Crisis De-Escalation: Tips and Advice for Defusing Difficult Situations

Think back to the last time you witnessed another person become very upset or agitated. What caused them to feel this way, and what did they do in response? Did you or another person attempt to calm them down? What did you try, and how effective was it? Was the situation defused successfully, or did it escalate?

When someone is extremely annoyed, angry or afraid, they may react with hostility toward the person or situation that caused these feelings. This can often lead to conflict between two or more people, which might include verbal argument or even physical violence. In some situations, the person may enter a state of crisis, which Merriam-Webster dictionary describes as a [sudden and violent] attack of pain, distress, or disordered function.”

A person who is in crisis may be especially dangerous during a conflict. Because they are highly agitated, they may act on their emotions without stopping to consider the consequences, which could bring harm to themselves or others. Knowing how to effectively calm a person in crisis— known as crisis de-escalation or intervention—is a highly valuable skill in these situations.

However, de-escalation can be a complicated task. The intervening person must be able to assess the situation and react in a way that will disarm it rather than inflame it. They must understand what has upset the person in crisis and know which words and actions have the best chance of calming them down.

To learn more about crisis de-escalation, we spoke with Carmen Bergman, MSW, LSW, a school-based therapist in Fort Wayne, IN. Bergman is a Master-level instructor of Nonviolent Crisis Intervention, a popular de-escalation model taught by the Crisis Prevention Institute. As an experienced trainer in the CPI model, Bergman explained how someone can identify when a crisis is developing, what they can do to defuse that crisis, and how they can stay calm and focused during the difficult work of de-escalation.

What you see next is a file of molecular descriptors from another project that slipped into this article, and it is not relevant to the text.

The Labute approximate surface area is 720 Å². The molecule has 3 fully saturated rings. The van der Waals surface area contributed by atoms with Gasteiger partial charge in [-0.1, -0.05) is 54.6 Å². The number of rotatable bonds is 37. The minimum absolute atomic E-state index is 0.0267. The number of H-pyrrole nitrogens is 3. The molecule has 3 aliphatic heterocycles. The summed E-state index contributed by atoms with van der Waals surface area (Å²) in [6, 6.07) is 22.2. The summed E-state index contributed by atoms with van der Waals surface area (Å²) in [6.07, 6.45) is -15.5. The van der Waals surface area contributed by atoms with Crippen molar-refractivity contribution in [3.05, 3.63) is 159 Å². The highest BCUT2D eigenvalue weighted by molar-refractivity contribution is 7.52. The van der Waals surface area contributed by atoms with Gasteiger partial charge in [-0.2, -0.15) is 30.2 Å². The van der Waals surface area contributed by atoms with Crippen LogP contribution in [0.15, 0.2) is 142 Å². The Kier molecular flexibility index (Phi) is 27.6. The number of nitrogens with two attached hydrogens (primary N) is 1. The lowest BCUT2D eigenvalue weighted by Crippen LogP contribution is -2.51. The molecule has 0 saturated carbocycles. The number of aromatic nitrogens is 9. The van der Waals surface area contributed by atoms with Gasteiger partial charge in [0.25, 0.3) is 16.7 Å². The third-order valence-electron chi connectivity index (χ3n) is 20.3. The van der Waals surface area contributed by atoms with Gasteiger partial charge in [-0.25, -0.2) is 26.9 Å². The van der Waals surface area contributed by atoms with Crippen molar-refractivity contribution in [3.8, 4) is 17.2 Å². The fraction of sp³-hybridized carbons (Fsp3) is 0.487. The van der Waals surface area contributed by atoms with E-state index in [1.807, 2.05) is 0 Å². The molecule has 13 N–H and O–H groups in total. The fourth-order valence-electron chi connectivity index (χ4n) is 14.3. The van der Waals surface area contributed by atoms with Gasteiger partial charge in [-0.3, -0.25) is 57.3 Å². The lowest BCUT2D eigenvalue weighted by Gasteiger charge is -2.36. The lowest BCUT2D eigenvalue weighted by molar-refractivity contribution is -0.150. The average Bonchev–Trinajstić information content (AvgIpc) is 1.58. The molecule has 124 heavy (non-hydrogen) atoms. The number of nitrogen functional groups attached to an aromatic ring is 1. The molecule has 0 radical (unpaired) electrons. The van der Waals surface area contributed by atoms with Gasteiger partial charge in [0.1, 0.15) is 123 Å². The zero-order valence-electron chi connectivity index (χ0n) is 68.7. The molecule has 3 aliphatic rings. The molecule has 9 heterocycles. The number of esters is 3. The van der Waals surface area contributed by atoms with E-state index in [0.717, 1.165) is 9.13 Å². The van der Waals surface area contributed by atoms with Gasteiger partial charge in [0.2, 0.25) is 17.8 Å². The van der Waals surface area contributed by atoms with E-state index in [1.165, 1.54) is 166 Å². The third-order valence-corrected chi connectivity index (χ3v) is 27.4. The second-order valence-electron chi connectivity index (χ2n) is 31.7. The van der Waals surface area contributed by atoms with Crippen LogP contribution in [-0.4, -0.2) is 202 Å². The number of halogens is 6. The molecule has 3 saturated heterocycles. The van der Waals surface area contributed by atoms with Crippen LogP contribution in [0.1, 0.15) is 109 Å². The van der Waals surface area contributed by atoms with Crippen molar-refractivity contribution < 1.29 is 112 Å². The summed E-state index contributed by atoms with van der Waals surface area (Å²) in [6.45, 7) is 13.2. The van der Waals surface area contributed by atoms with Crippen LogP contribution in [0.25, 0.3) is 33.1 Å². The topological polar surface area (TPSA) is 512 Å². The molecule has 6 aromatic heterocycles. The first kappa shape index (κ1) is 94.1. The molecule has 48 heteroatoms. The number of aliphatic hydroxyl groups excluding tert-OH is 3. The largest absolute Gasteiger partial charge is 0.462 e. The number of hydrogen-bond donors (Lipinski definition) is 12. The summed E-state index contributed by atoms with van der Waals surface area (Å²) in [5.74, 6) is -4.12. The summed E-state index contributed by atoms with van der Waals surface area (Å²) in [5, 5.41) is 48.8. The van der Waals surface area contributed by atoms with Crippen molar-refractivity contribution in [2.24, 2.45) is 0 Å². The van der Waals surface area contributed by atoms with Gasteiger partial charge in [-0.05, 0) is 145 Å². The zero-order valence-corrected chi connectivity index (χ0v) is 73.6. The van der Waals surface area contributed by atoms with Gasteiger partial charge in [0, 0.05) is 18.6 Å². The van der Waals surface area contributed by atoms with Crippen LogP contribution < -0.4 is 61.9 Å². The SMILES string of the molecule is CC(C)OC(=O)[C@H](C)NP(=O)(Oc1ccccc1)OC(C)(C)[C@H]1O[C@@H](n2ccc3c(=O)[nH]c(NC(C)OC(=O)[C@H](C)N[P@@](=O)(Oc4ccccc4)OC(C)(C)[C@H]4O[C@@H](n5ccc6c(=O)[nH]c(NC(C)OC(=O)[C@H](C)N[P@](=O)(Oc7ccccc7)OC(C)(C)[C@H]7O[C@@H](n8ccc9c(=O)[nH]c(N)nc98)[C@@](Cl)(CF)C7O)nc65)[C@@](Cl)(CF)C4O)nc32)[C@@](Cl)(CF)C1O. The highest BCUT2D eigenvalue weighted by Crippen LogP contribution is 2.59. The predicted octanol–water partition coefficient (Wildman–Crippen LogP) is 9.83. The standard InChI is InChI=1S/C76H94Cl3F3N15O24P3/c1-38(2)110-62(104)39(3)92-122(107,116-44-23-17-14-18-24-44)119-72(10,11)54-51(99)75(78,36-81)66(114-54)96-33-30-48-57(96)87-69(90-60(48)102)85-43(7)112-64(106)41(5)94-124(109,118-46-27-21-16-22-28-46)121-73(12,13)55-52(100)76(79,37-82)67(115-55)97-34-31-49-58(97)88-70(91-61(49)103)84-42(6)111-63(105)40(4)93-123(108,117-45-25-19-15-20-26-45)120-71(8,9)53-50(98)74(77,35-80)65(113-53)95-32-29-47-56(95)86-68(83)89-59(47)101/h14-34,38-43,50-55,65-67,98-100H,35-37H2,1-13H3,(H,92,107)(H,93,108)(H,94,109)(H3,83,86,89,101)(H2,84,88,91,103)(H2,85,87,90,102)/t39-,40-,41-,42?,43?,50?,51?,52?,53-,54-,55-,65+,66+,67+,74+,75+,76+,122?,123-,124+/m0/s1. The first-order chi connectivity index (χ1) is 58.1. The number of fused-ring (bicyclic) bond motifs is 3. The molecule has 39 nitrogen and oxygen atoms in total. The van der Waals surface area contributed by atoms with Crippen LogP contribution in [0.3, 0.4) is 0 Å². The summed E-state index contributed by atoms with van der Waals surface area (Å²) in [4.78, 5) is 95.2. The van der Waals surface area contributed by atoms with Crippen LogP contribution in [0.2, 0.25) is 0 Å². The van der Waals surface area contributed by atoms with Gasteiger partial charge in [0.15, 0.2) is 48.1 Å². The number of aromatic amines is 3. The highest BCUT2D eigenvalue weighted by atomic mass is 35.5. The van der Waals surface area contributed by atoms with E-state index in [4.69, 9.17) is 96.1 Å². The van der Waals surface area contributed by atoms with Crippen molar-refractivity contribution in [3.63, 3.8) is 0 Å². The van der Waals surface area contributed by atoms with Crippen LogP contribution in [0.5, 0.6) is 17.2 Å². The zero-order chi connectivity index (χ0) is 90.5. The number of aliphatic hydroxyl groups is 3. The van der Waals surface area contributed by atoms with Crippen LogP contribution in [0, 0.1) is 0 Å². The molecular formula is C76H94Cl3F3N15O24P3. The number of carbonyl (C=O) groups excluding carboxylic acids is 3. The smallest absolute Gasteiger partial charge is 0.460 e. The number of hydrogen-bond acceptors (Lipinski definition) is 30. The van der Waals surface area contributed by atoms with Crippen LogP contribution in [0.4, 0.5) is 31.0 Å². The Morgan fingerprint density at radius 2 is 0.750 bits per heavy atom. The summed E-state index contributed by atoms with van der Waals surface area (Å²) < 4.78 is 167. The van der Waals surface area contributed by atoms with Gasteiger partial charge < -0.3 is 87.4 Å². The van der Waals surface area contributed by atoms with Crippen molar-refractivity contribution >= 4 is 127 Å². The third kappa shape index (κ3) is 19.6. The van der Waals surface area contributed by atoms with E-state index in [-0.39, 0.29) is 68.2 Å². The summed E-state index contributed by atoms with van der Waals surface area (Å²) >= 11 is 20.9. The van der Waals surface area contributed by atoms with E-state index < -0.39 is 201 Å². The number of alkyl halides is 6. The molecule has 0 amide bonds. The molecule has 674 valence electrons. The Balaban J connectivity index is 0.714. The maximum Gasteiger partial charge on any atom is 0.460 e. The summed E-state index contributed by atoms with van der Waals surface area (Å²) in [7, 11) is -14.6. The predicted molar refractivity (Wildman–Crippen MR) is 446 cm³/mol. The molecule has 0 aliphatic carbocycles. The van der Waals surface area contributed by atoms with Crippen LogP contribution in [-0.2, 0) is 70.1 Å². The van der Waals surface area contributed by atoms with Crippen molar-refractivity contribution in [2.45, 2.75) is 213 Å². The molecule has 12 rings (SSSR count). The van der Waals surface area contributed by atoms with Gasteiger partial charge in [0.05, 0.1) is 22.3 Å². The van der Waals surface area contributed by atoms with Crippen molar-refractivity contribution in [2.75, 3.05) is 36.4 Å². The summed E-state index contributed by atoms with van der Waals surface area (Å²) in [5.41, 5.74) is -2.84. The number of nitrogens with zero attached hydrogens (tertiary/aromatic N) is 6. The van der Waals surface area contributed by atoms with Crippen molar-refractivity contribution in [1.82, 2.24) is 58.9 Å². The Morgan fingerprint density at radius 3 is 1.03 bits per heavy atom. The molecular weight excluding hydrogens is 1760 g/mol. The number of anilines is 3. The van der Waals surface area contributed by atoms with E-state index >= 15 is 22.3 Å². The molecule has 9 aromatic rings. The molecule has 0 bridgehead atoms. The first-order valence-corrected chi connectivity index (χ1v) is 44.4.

Spotting the Signs of Crisis

Carmen Bergman, MSW, LSW
Carmen Bergman, MSW, LSW, school-based therapist and Master-level instructor of CPI crisis de-escalation

To begin, it’s important to note that the goal of de-escalation is to defuse crises before they reach the point of physical aggression or violence. “When you talk about nonviolent crisis intervention, some people immediately think of holding skills and how to protect yourself from physical attacks. But that’s only a small chunk of it,” Bergman explains. “All the rest is about preventing escalation to the point where it becomes physical.”

Under the Nonviolent Crisis Intervention model, also known as the CPI model or simply CPI, the person doing de-escalation must think about the safety and well-being of everyone involved in a crisis situation. Bergman says, “The main philosophy is care, welfare, safety and security for all. It’s not just for the person who’s in crisis and the person handling the crisis; it’s also for any people who are witnessing the event.”